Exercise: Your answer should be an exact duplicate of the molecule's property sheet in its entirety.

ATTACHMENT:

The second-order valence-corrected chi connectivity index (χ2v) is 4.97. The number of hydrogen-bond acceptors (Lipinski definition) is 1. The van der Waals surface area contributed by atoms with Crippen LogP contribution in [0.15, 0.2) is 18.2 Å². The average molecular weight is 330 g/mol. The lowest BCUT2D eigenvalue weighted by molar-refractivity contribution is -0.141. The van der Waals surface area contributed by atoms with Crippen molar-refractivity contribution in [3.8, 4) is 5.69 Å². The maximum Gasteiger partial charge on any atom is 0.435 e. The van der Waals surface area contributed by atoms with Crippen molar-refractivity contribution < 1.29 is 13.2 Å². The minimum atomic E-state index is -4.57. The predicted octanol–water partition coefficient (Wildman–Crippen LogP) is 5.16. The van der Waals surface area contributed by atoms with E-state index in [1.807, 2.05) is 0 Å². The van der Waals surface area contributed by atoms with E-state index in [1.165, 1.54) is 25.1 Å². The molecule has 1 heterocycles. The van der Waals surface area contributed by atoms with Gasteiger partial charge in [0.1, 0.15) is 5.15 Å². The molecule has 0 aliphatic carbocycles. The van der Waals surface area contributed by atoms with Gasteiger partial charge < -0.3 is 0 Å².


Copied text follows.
The second-order valence-corrected chi connectivity index (χ2v) is 4.97. The number of hydrogen-bond acceptors (Lipinski definition) is 1. The van der Waals surface area contributed by atoms with Crippen LogP contribution in [0.15, 0.2) is 18.2 Å². The average molecular weight is 330 g/mol. The lowest BCUT2D eigenvalue weighted by molar-refractivity contribution is -0.141. The van der Waals surface area contributed by atoms with Crippen molar-refractivity contribution in [3.8, 4) is 5.69 Å². The maximum Gasteiger partial charge on any atom is 0.435 e. The van der Waals surface area contributed by atoms with Crippen molar-refractivity contribution < 1.29 is 13.2 Å². The minimum atomic E-state index is -4.57. The predicted octanol–water partition coefficient (Wildman–Crippen LogP) is 5.16. The van der Waals surface area contributed by atoms with E-state index in [1.807, 2.05) is 0 Å². The van der Waals surface area contributed by atoms with E-state index in [1.165, 1.54) is 25.1 Å². The molecule has 1 heterocycles. The van der Waals surface area contributed by atoms with Gasteiger partial charge in [0.1, 0.15) is 5.15 Å². The molecule has 0 aliphatic carbocycles. The van der Waals surface area contributed by atoms with Gasteiger partial charge < -0.3 is 0 Å².